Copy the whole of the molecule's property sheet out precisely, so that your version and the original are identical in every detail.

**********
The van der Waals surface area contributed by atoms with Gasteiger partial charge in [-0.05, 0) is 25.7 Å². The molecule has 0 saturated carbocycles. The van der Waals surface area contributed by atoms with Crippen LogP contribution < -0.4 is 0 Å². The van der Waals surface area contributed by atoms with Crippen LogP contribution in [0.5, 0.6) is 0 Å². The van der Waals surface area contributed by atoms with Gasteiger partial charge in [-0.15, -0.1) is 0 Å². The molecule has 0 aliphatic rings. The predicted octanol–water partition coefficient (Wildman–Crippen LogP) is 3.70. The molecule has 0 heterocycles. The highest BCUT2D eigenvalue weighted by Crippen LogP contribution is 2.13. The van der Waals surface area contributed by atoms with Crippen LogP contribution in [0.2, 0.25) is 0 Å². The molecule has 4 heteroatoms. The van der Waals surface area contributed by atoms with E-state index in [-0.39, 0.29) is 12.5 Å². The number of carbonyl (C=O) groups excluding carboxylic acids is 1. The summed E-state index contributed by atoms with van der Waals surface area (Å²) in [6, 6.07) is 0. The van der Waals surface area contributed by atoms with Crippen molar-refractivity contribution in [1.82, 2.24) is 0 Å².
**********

The van der Waals surface area contributed by atoms with Gasteiger partial charge in [-0.05, 0) is 25.7 Å². The molecule has 0 saturated carbocycles. The van der Waals surface area contributed by atoms with Crippen LogP contribution < -0.4 is 0 Å². The van der Waals surface area contributed by atoms with Crippen LogP contribution in [0.5, 0.6) is 0 Å². The van der Waals surface area contributed by atoms with Gasteiger partial charge in [-0.15, -0.1) is 0 Å². The molecule has 0 aliphatic rings. The predicted octanol–water partition coefficient (Wildman–Crippen LogP) is 3.70. The molecule has 0 heterocycles. The highest BCUT2D eigenvalue weighted by Crippen LogP contribution is 2.13. The van der Waals surface area contributed by atoms with Crippen LogP contribution in [0.2, 0.25) is 0 Å². The molecule has 4 heteroatoms. The van der Waals surface area contributed by atoms with E-state index in [-0.39, 0.29) is 12.5 Å². The number of carbonyl (C=O) groups excluding carboxylic acids is 1. The summed E-state index contributed by atoms with van der Waals surface area (Å²) in [6, 6.07) is 0. The van der Waals surface area contributed by atoms with Crippen molar-refractivity contribution in [1.82, 2.24) is 0 Å².